Illinois Unemployment Insurance. If a business hires employees to work in Illinois, it must register with the Department of Employment Security (“IDES”) within 30 days of the date it starts doing business in the state to receive an Illinois Unemployment Account number. On a quarterly basis, employers must file an “Employer’s Contribution and Wage Report” and pay contributions to IDES. The penalty for failure to file the report is the lesser of $5 for each $10,000 or fraction thereof of the total wages for insured work during the period, or $2,500 for each month or part thereof of such failure to file the report. The amount of the total fine is capped at the lesser of $5,000 or $10 for each $10,000 or fraction thereof of the total wages for insured work during the period.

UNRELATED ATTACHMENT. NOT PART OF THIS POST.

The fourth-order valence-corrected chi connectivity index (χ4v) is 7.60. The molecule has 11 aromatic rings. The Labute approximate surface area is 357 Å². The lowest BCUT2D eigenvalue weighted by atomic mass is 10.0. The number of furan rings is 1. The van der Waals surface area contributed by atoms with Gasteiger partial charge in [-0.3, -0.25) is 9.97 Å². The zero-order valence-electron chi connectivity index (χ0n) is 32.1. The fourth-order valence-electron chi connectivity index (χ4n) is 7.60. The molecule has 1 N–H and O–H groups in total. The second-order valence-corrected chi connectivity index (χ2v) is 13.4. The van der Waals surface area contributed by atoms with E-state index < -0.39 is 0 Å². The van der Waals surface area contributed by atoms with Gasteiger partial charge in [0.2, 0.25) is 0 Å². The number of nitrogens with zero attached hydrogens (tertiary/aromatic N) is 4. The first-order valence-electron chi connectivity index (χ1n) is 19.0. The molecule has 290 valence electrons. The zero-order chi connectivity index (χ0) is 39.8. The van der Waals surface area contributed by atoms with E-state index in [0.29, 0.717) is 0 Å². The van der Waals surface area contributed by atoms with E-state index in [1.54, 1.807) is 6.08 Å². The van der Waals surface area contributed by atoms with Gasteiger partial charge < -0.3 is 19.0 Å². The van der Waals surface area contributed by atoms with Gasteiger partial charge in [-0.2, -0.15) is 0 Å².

Illinois Workers’ Compensation. All employers must obtain workers’ compensation insurance, post a notice in the workplace listing the insurance carrier and workers’ rights, and keep records of work-related injuries. Accidents involving more than three lost workdays must be reported to the Workers’ Compensation Commission. Employers may be fined up to $500 for each day without insurance, with a minimum fine of $10,000. The commission may issue a stop-work order for a knowing failure to carry insurance. Corporate officers may be held personally liable and/or sent to prison.